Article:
The Middletown Press (Middletown, CT)
Recovered from COVID, yet in it for long haul
MIDDLETOWN — Over a year into the pandemic, vaccinations for COVID-19 are providing Connecticut residents hope. In all, 977,061 state residents have been fully vaccinated, and U.S. air travel over Easter weekend hit record numbers since before the pandemic.
There have been 325,689 positive COVID-19 cases to date (confirmed and probable), and, sadly, 7,974 residents passed, according to portal.ct.gov.
Of the many that did recover from COVID-19, there are those that have ongoing symptoms, which are commonly referred to as post-COVID “long-haulers.” An estimated 10 to 15 percent of those who had COVID-19 are considered to be in this category — where the virus has cleared, yet they experience ongoing debilitating effects.
Although recovery from COVID-19 can vary in length of time and severity, long-haulers have lingering symptoms that don’t go away. The most common are fatigue, shortness of breath, cough, joint pain and chest pain, according to the Centers for Disease Control and Prevention. The CDC has studies that are being conducted to see who is most likely to be long-hauler, how common their symptoms are, and whether they will eventually resolve. Other chronic symptoms may include headache, depression, difficulty concentrating and loss of taste or smell.
Hartford HealthCare’s COVID Recovery Center was established to provide resources for patients with post-COVID symptoms and connect them to appropriate services. For information, contact 860-8273200. Outpatient rehabilitation, neurology, cardiology, and behavioral health are among the specialties patients can be referred to.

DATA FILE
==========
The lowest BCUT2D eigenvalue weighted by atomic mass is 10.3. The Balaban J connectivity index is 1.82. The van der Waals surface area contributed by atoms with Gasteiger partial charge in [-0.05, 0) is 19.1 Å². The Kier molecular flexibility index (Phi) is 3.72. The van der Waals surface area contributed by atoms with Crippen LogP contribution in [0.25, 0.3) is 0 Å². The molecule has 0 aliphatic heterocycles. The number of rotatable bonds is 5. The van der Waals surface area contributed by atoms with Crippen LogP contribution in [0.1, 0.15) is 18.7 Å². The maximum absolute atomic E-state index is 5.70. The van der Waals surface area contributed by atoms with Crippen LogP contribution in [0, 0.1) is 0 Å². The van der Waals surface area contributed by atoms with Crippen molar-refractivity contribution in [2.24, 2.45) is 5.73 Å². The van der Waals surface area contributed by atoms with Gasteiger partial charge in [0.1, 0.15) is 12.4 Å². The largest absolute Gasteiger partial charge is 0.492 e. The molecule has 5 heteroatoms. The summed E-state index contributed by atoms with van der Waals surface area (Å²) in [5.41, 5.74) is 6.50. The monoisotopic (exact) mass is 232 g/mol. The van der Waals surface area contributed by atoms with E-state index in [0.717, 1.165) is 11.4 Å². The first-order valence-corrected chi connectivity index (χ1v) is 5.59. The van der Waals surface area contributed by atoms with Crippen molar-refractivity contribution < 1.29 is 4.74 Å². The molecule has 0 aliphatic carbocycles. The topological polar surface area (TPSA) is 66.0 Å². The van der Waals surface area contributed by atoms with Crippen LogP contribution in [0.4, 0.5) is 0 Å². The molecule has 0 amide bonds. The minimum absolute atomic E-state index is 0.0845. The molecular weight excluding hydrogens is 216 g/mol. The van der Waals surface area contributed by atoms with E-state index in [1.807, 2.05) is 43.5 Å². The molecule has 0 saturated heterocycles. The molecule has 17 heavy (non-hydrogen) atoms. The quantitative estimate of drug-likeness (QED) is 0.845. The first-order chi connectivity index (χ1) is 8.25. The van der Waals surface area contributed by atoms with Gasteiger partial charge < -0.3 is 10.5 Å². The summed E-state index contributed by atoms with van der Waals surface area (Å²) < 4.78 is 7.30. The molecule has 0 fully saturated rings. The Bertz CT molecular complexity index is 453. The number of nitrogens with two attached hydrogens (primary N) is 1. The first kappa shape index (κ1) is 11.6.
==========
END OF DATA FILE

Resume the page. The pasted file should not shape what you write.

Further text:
Another local resource for long-haulers is Gaylord Specialty Healthcare in Wallingford. For information, visit gaylord.org or call 203-284-2845.
For patients and families, a virtual COVID-19 support group is being run by the National Health Care Associates. If interested in attending, email firstname.lastname@example.org or call 860-335-7526 for the Zoom link. Meetings will be held the second Tuesday of the month from 4:30 to 5:30 p.m.
According to many sources, the best treatment for long-haulers is to get the COVID-19 vaccine. In a recent article in the New York Times, infectious disease physician Dr. Daniel Griffin from Columbia University stated that about 40 percent of longhaulers that he has treated had symptom improvement after the receiving the vaccine.
In addition to those who experience chronic COVID-19 symptoms, there is a concern for long-term complications from the
virus, which can affect organs such as the heart, lungs and kidneys. The CDC is looking at the significance of chronic health
problems related to COVID-19.
Water’s Edge Center for Health & Rehabilitation in Middletown. She can be reached at email@example.com.